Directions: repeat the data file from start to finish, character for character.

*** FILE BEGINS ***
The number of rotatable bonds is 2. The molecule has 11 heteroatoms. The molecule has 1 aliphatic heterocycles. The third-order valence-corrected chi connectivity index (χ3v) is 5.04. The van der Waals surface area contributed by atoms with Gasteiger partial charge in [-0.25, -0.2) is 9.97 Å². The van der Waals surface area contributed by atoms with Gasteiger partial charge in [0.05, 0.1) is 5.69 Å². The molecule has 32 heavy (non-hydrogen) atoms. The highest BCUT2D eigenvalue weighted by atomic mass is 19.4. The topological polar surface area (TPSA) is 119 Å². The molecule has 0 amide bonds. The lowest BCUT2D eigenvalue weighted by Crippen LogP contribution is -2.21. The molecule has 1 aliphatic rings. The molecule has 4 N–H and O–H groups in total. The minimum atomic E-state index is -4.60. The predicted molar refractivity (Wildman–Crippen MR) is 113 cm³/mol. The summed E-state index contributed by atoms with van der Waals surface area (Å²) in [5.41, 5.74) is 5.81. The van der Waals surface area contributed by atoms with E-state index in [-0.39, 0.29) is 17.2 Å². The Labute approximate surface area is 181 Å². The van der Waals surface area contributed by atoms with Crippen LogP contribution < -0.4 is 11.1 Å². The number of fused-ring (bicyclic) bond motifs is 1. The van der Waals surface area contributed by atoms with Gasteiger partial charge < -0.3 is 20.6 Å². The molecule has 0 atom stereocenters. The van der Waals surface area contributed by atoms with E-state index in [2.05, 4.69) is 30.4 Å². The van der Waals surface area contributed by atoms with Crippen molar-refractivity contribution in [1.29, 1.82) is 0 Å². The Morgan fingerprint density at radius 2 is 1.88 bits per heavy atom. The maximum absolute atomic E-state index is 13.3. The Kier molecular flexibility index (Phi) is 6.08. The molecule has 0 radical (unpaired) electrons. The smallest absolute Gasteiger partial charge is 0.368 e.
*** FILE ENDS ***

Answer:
The number of rotatable bonds is 2. The molecule has 11 heteroatoms. The molecule has 1 aliphatic heterocycles. The third-order valence-corrected chi connectivity index (χ3v) is 5.04. The van der Waals surface area contributed by atoms with Gasteiger partial charge in [-0.25, -0.2) is 9.97 Å². The van der Waals surface area contributed by atoms with Gasteiger partial charge in [0.05, 0.1) is 5.69 Å². The molecule has 32 heavy (non-hydrogen) atoms. The highest BCUT2D eigenvalue weighted by atomic mass is 19.4. The topological polar surface area (TPSA) is 119 Å². The molecule has 0 amide bonds. The lowest BCUT2D eigenvalue weighted by Crippen LogP contribution is -2.21. The molecule has 1 aliphatic rings. The molecule has 4 N–H and O–H groups in total. The minimum atomic E-state index is -4.60. The predicted molar refractivity (Wildman–Crippen MR) is 113 cm³/mol. The summed E-state index contributed by atoms with van der Waals surface area (Å²) in [5.41, 5.74) is 5.81. The van der Waals surface area contributed by atoms with E-state index in [-0.39, 0.29) is 17.2 Å². The Labute approximate surface area is 181 Å². The van der Waals surface area contributed by atoms with Crippen LogP contribution < -0.4 is 11.1 Å². The number of fused-ring (bicyclic) bond motifs is 1. The van der Waals surface area contributed by atoms with Gasteiger partial charge < -0.3 is 20.6 Å². The molecule has 0 atom stereocenters. The van der Waals surface area contributed by atoms with E-state index in [2.05, 4.69) is 30.4 Å². The van der Waals surface area contributed by atoms with Crippen molar-refractivity contribution in [1.29, 1.82) is 0 Å². The Morgan fingerprint density at radius 2 is 1.88 bits per heavy atom. The maximum absolute atomic E-state index is 13.3. The Kier molecular flexibility index (Phi) is 6.08. The molecule has 0 radical (unpaired) electrons. The smallest absolute Gasteiger partial charge is 0.368 e.